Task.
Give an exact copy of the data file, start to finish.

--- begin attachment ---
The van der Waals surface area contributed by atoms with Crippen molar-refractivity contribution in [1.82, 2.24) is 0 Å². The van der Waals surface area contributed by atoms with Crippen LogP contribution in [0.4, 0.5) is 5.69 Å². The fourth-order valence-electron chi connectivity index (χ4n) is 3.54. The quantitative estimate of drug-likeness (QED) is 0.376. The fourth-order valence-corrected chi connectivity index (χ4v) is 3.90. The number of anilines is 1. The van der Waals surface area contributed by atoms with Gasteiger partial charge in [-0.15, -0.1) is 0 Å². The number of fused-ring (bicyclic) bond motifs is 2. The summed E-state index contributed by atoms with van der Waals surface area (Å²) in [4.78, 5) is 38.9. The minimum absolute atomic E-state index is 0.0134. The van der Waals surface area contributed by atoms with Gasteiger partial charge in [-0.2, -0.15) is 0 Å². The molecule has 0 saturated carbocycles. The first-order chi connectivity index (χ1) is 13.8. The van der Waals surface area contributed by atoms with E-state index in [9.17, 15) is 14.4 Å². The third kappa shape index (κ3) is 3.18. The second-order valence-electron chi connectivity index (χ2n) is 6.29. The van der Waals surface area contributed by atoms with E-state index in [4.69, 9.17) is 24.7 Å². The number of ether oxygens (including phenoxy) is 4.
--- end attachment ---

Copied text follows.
The van der Waals surface area contributed by atoms with Crippen molar-refractivity contribution in [1.82, 2.24) is 0 Å². The van der Waals surface area contributed by atoms with Crippen LogP contribution in [0.4, 0.5) is 5.69 Å². The fourth-order valence-electron chi connectivity index (χ4n) is 3.54. The quantitative estimate of drug-likeness (QED) is 0.376. The fourth-order valence-corrected chi connectivity index (χ4v) is 3.90. The number of anilines is 1. The van der Waals surface area contributed by atoms with Gasteiger partial charge in [-0.15, -0.1) is 0 Å². The number of fused-ring (bicyclic) bond motifs is 2. The summed E-state index contributed by atoms with van der Waals surface area (Å²) in [4.78, 5) is 38.9. The minimum absolute atomic E-state index is 0.0134. The van der Waals surface area contributed by atoms with Gasteiger partial charge in [-0.2, -0.15) is 0 Å². The molecule has 0 saturated carbocycles. The first-order chi connectivity index (χ1) is 13.8. The van der Waals surface area contributed by atoms with E-state index in [9.17, 15) is 14.4 Å². The third kappa shape index (κ3) is 3.18. The second-order valence-electron chi connectivity index (χ2n) is 6.29. The van der Waals surface area contributed by atoms with E-state index in [4.69, 9.17) is 24.7 Å². The number of ether oxygens (including phenoxy) is 4.